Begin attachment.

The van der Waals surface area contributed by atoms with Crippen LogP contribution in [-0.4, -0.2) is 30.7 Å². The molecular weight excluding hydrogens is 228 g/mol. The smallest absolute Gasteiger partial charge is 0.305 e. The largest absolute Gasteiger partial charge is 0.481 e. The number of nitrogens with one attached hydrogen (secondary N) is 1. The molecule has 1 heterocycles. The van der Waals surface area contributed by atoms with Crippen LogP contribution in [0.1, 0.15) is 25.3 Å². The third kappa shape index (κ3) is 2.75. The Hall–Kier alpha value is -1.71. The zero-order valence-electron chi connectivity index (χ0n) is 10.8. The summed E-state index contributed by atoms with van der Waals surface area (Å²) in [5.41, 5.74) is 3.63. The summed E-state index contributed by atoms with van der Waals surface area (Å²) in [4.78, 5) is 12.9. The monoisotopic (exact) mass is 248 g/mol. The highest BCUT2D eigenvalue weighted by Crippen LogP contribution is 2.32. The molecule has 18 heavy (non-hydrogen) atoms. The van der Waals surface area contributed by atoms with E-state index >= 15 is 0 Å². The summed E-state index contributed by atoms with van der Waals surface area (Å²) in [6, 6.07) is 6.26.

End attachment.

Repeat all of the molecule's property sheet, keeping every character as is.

The van der Waals surface area contributed by atoms with Crippen LogP contribution in [-0.4, -0.2) is 30.7 Å². The molecular weight excluding hydrogens is 228 g/mol. The smallest absolute Gasteiger partial charge is 0.305 e. The largest absolute Gasteiger partial charge is 0.481 e. The number of nitrogens with one attached hydrogen (secondary N) is 1. The molecule has 1 heterocycles. The van der Waals surface area contributed by atoms with Crippen LogP contribution in [0.1, 0.15) is 25.3 Å². The third kappa shape index (κ3) is 2.75. The Hall–Kier alpha value is -1.71. The zero-order valence-electron chi connectivity index (χ0n) is 10.8. The summed E-state index contributed by atoms with van der Waals surface area (Å²) in [5.41, 5.74) is 3.63. The summed E-state index contributed by atoms with van der Waals surface area (Å²) in [4.78, 5) is 12.9. The monoisotopic (exact) mass is 248 g/mol. The highest BCUT2D eigenvalue weighted by Crippen LogP contribution is 2.32. The molecule has 18 heavy (non-hydrogen) atoms. The van der Waals surface area contributed by atoms with E-state index >= 15 is 0 Å². The summed E-state index contributed by atoms with van der Waals surface area (Å²) in [6, 6.07) is 6.26.